The anthropic coincidences include:
         1) Strength of the Strong Nuclear Force: If too weak (-10%) it would be unable to hold heavy hydrogen together and larger elements could not be built.  If too strong (+4%) then two particle nuclei could be produced negating larger atoms.
         2) The Three-Alpha Process: Favored through resonance the formation of carbon using the alpha particles in collision.
         3) Stability of the proton allows for sustaining chemical and atomic structures long enough for higher organizations of atoms and molecules to impact the reactions needed to sustain life.
         4) Strength of the electromagnetic force: If too strong then atoms would bond together and never reconfigure.  If too week then atoms would fail to combine to make the elegant molecules needed for life.
         5) Higgs Field strength if to weak would cut off formation of larger atoms and if too strong then deuterium would be come unstable (it is needed for the formation of larger atoms)
         6) Cosmological Constant:  IF too small then all particles would be unstable.  IF negative then the universe would have lasted for an incredibly short time.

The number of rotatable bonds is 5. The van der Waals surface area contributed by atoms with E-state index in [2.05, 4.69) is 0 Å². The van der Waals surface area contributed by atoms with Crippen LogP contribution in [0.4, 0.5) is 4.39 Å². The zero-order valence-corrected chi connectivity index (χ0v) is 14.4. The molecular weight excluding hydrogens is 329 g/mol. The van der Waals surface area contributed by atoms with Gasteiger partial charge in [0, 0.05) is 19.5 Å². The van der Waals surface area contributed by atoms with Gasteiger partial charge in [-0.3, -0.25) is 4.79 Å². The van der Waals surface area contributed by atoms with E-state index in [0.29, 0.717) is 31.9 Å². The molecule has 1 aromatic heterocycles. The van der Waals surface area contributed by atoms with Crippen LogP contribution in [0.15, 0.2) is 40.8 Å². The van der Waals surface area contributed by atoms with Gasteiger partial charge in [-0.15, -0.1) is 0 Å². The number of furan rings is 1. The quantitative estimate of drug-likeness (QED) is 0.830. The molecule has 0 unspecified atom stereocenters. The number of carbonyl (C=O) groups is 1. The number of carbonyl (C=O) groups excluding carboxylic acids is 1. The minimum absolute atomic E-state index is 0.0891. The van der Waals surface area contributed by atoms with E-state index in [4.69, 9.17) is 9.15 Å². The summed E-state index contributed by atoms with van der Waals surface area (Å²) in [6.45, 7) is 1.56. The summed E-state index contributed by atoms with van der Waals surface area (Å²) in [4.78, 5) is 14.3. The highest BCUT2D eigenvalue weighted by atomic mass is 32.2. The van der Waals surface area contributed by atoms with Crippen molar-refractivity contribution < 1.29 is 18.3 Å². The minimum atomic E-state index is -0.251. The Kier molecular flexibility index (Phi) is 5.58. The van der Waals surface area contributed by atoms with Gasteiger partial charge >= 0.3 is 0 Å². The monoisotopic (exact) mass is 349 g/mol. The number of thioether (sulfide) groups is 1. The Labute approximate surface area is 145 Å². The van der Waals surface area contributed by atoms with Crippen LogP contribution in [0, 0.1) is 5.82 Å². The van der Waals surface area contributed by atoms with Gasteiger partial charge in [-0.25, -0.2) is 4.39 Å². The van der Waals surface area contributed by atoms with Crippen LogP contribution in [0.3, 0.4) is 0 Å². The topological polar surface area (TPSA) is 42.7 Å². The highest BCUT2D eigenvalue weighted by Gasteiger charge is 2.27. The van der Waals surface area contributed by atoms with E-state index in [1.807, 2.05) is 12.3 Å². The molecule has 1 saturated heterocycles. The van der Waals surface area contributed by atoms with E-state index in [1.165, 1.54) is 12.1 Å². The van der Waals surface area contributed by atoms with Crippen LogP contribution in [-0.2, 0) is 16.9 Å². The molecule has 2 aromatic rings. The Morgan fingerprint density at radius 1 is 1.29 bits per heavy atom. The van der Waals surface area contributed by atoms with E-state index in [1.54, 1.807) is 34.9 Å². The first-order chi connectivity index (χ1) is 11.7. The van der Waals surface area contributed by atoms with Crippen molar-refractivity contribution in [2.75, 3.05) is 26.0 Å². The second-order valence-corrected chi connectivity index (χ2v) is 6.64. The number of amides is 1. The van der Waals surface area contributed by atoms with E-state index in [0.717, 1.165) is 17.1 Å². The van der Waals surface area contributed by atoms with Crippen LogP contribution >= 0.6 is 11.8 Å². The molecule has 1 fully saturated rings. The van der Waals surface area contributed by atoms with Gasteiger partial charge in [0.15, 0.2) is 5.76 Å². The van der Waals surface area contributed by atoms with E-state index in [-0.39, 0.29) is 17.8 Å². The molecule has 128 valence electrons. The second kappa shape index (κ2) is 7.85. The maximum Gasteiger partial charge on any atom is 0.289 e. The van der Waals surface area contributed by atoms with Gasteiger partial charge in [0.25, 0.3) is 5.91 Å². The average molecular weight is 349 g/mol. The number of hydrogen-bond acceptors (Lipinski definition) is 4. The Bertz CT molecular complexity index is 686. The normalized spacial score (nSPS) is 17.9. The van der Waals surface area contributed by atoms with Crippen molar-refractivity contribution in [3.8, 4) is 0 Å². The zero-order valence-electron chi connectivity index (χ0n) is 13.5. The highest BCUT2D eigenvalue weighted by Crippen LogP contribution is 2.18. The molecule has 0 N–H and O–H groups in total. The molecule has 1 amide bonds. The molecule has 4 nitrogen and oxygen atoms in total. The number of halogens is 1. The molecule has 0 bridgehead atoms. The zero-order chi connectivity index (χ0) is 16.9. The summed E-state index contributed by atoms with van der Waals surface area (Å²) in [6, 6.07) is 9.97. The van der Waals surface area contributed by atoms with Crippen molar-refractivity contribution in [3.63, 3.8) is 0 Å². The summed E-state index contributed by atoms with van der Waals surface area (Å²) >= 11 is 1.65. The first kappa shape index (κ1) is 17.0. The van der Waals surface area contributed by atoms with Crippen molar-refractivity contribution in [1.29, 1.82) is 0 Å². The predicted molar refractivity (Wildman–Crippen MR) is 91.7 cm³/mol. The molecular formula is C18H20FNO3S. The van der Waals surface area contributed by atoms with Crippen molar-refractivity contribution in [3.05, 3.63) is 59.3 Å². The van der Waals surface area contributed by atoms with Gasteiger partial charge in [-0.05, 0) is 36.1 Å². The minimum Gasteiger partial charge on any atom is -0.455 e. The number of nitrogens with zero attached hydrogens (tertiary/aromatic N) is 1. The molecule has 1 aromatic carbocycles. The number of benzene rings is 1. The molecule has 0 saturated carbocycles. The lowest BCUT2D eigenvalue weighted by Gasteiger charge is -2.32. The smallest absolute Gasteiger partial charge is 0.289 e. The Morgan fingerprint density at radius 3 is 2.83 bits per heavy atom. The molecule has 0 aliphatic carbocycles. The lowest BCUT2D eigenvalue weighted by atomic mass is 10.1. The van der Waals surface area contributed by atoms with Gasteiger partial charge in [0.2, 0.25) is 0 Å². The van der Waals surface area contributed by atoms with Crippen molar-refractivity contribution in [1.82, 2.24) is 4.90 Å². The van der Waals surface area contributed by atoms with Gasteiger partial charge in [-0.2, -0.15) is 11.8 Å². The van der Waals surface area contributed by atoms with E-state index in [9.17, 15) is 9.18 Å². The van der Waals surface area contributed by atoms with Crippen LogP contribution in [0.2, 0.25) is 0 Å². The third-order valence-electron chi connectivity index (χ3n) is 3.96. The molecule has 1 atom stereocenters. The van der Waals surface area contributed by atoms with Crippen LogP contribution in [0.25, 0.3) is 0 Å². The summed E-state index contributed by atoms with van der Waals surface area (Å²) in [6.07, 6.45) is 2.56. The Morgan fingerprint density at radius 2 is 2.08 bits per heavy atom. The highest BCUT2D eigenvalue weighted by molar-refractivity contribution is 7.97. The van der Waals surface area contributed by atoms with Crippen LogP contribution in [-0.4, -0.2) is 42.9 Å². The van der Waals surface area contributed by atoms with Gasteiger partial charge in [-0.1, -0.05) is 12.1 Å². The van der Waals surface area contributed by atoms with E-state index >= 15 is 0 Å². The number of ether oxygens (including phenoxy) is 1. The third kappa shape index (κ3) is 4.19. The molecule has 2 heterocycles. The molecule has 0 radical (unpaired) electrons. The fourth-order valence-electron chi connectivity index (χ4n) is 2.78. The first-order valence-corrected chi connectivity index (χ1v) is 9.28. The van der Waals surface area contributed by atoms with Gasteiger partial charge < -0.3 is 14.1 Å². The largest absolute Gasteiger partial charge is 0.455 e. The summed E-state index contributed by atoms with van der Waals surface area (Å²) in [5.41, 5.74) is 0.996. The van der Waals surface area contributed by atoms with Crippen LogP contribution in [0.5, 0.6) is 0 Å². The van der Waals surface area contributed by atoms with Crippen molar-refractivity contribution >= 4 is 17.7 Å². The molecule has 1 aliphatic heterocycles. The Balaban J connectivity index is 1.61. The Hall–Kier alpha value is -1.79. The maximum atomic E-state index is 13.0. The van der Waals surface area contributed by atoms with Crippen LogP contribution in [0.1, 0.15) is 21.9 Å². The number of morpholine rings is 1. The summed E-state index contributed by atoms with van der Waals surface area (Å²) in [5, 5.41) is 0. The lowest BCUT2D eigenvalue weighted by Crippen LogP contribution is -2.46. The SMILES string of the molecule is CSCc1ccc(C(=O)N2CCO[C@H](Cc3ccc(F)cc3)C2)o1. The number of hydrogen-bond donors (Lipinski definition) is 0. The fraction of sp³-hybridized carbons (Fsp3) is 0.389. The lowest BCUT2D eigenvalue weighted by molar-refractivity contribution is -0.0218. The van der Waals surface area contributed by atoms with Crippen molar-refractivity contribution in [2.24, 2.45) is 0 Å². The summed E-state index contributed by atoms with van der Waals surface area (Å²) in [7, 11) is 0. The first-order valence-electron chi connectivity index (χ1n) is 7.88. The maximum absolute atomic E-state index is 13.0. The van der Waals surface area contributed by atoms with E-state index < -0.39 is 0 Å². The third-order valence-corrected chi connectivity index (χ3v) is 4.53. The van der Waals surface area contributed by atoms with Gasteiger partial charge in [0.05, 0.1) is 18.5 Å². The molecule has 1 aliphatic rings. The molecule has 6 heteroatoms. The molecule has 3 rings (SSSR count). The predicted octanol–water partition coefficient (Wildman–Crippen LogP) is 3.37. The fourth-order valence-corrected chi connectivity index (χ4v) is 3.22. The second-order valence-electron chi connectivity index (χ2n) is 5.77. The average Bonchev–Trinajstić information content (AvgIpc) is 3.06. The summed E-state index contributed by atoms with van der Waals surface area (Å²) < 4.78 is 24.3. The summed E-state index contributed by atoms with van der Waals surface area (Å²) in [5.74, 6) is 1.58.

7) Flatness of space would also shorten the universe lifetime if slightly different than known to be.
         8) Number of dimensions of space:  Less than three then access and transport to support the myriad of activities supporting life would be impossible.  More than three then the distances over which fields spread would cause rapid decline in energy transport.
          9) Quantum Nature
         10) Why electromagnetism?
         11) Why matter?

       "The basic point of the anthropic coincidences, for the theist, is that they highlight the fact that the universe might have been a different sort of place, and that it had to be a very special sort of place if it were to be able to give rise to life."
                                                                                                                                   pg 154